By Susan Reichert, Editor-in-Chief for Southern Writers Magazine
Have you ever wished you could sit down with some authors from the past, you know, the ones that have gone before us? Pick their brains, spend time talking with them, asking questions of how they did this or that?
Madeleine L’Engle said, “You have to write the book that wants to be written. And if the book will be too difficult for grown-ups, then you write it for children." Madeleine L'Engle was an American writer who wrote young adult fiction, including A Wrinkle in Time and its sequels: A Wind in the Door, A Swiftly Tilting Planet, Many Waters and An Acceptable Time.
I like her advice, mainly because sometimes when we are writing it seems we are trying to put a story in a genre, and it just doesn’t fit. Have you ever found yourself in that situation? Obviously at some point in her writing journey Madeline did or she wouldn’t have given that advice. With over 60 books written, she obviously has given us sound guidance. By the way, many of her papers are at Wheaton College in Illinois. So, I would like to sit down with her and discuss many things but especially when do you make that decision to change your direction.
Now one may wonder what Harper Lee’s advice could be, since she wrote one book and it was a long time until the next. But she said, “Any writer worth his salt writes to please himself... It's a self-exploratory operation that is endless. An exorcism of not necessarily his demon, but of his divine discontent.” As we all know she wrote To Kill A Mocking Bird. I would like to sit down and ask her what was in the back of her mind when she was writing this book. I would like to know when she finished and after it was made into a movie and after many years of not publishing, what were her thoughts after it was made into a movie. Was she happy with it? Did she wish she had changed any of the book?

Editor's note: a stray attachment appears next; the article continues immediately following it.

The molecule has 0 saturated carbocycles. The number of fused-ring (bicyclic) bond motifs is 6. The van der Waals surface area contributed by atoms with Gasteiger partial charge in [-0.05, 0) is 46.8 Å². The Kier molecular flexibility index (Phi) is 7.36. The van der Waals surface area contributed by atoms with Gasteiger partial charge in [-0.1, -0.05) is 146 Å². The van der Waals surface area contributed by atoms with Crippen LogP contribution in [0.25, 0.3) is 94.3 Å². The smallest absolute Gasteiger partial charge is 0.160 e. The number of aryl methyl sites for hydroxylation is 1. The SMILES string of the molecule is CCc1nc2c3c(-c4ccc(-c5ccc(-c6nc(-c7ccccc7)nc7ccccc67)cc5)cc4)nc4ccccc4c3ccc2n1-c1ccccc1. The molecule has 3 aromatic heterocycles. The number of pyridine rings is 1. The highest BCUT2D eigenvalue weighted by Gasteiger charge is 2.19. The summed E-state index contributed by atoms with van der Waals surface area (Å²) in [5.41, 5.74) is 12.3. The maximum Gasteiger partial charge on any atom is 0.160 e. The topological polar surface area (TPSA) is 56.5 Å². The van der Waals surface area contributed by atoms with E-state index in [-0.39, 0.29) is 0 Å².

Another author, George Orwell said, “Writing a book is a horrible, exhausting struggle, like a long bout with some painful illness. One would never undertake such a thing if one were not driven on by some demon whom one can neither resist nor understand.” His real name was Eric Arthur Blair, writing under the pen name George Orwell. He was an English novelist, essayist, journalist, and critic. He also said, He who controls the past controls the future. Who controls the present controls the past.” One can’t help but wonder after reading his books, where that quote came from. He wrote such books as Nineteen Eighty-Four, Animal Farm, Down and Out in Paris and London, The Road to Wigan Pier, Homage to Catalonia and Burmese Days.
His quote about writing a book is depressing and I want to ask him, why did you write if you were that miserable and in pain? I can honestly say I have never heard an author say that about writing.
We could ask them, why they think their stories resonated with readers? What would they do different? What was the one technique they fill helped them more than any other?
What questions would you like to ask writers from the past? Here are three different people, three different styles–voices and three different writing techniques. Do you by chance find one common thread among their writing?